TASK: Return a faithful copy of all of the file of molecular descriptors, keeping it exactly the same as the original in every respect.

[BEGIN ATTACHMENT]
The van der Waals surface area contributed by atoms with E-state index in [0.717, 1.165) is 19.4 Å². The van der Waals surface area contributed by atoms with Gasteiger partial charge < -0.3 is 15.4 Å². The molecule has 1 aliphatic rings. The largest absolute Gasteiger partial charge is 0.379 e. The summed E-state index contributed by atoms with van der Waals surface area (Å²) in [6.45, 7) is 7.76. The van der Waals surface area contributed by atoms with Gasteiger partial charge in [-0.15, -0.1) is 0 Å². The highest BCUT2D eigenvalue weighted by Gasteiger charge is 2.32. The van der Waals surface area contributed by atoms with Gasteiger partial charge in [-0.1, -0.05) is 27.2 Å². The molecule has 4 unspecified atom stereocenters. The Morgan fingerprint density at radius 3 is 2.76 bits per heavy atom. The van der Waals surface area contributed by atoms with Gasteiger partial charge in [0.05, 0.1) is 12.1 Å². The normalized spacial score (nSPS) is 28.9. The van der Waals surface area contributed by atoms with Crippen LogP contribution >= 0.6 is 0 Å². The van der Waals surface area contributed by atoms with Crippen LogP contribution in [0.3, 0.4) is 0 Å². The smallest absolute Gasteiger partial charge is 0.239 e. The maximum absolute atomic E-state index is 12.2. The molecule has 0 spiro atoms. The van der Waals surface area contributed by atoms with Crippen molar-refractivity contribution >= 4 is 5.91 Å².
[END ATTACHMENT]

The van der Waals surface area contributed by atoms with E-state index in [0.717, 1.165) is 19.4 Å². The van der Waals surface area contributed by atoms with Gasteiger partial charge < -0.3 is 15.4 Å². The molecule has 1 aliphatic rings. The largest absolute Gasteiger partial charge is 0.379 e. The summed E-state index contributed by atoms with van der Waals surface area (Å²) in [6.45, 7) is 7.76. The van der Waals surface area contributed by atoms with Gasteiger partial charge in [-0.15, -0.1) is 0 Å². The highest BCUT2D eigenvalue weighted by Gasteiger charge is 2.32. The van der Waals surface area contributed by atoms with Gasteiger partial charge in [-0.1, -0.05) is 27.2 Å². The molecule has 4 unspecified atom stereocenters. The Morgan fingerprint density at radius 3 is 2.76 bits per heavy atom. The van der Waals surface area contributed by atoms with Gasteiger partial charge in [0.05, 0.1) is 12.1 Å². The normalized spacial score (nSPS) is 28.9. The van der Waals surface area contributed by atoms with Crippen LogP contribution >= 0.6 is 0 Å². The van der Waals surface area contributed by atoms with Crippen LogP contribution in [0.3, 0.4) is 0 Å². The smallest absolute Gasteiger partial charge is 0.239 e. The maximum absolute atomic E-state index is 12.2. The molecule has 0 spiro atoms. The van der Waals surface area contributed by atoms with Crippen molar-refractivity contribution >= 4 is 5.91 Å².